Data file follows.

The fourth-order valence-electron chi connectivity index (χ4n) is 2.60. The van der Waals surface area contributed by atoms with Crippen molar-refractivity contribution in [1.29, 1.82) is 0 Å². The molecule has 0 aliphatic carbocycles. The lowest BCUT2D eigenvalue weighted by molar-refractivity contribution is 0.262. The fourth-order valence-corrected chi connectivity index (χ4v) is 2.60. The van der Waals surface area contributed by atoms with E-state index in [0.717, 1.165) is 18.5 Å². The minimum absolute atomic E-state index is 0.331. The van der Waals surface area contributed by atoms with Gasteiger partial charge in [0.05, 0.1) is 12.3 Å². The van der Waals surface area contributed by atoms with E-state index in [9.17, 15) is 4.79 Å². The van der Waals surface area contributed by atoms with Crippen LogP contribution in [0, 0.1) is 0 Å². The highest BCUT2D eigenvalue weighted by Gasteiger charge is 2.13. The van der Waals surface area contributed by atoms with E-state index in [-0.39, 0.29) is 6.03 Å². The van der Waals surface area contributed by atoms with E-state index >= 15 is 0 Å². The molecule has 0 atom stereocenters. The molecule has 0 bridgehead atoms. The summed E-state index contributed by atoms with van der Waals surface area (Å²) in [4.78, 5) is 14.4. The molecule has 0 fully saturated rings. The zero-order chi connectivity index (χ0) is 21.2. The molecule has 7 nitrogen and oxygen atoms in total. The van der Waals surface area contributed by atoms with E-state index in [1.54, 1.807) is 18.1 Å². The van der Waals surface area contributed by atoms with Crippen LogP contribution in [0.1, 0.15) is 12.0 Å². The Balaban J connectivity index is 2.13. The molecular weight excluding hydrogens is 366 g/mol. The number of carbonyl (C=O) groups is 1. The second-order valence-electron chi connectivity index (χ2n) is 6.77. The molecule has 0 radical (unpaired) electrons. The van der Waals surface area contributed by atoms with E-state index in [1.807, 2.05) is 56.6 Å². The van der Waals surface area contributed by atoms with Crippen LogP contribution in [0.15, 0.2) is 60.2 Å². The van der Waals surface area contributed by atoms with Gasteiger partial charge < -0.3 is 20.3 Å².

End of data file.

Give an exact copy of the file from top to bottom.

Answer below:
The fourth-order valence-electron chi connectivity index (χ4n) is 2.60. The van der Waals surface area contributed by atoms with Crippen molar-refractivity contribution in [1.29, 1.82) is 0 Å². The molecule has 0 aliphatic carbocycles. The lowest BCUT2D eigenvalue weighted by molar-refractivity contribution is 0.262. The fourth-order valence-corrected chi connectivity index (χ4v) is 2.60. The van der Waals surface area contributed by atoms with E-state index in [0.717, 1.165) is 18.5 Å². The minimum absolute atomic E-state index is 0.331. The van der Waals surface area contributed by atoms with Gasteiger partial charge in [0.05, 0.1) is 12.3 Å². The van der Waals surface area contributed by atoms with E-state index in [9.17, 15) is 4.79 Å². The van der Waals surface area contributed by atoms with Crippen LogP contribution in [0, 0.1) is 0 Å². The highest BCUT2D eigenvalue weighted by Gasteiger charge is 2.13. The van der Waals surface area contributed by atoms with E-state index in [-0.39, 0.29) is 6.03 Å². The van der Waals surface area contributed by atoms with E-state index >= 15 is 0 Å². The molecule has 0 atom stereocenters. The molecule has 0 bridgehead atoms. The summed E-state index contributed by atoms with van der Waals surface area (Å²) in [4.78, 5) is 14.4. The molecule has 0 fully saturated rings. The zero-order chi connectivity index (χ0) is 21.2. The molecule has 7 nitrogen and oxygen atoms in total. The van der Waals surface area contributed by atoms with E-state index in [1.54, 1.807) is 18.1 Å². The van der Waals surface area contributed by atoms with Crippen LogP contribution in [0.1, 0.15) is 12.0 Å². The Balaban J connectivity index is 2.13. The molecular weight excluding hydrogens is 366 g/mol. The number of carbonyl (C=O) groups is 1. The second-order valence-electron chi connectivity index (χ2n) is 6.77. The molecule has 0 radical (unpaired) electrons. The van der Waals surface area contributed by atoms with E-state index in [1.807, 2.05) is 56.6 Å². The van der Waals surface area contributed by atoms with Crippen LogP contribution in [0.15, 0.2) is 60.2 Å². The van der Waals surface area contributed by atoms with Gasteiger partial charge < -0.3 is 20.3 Å².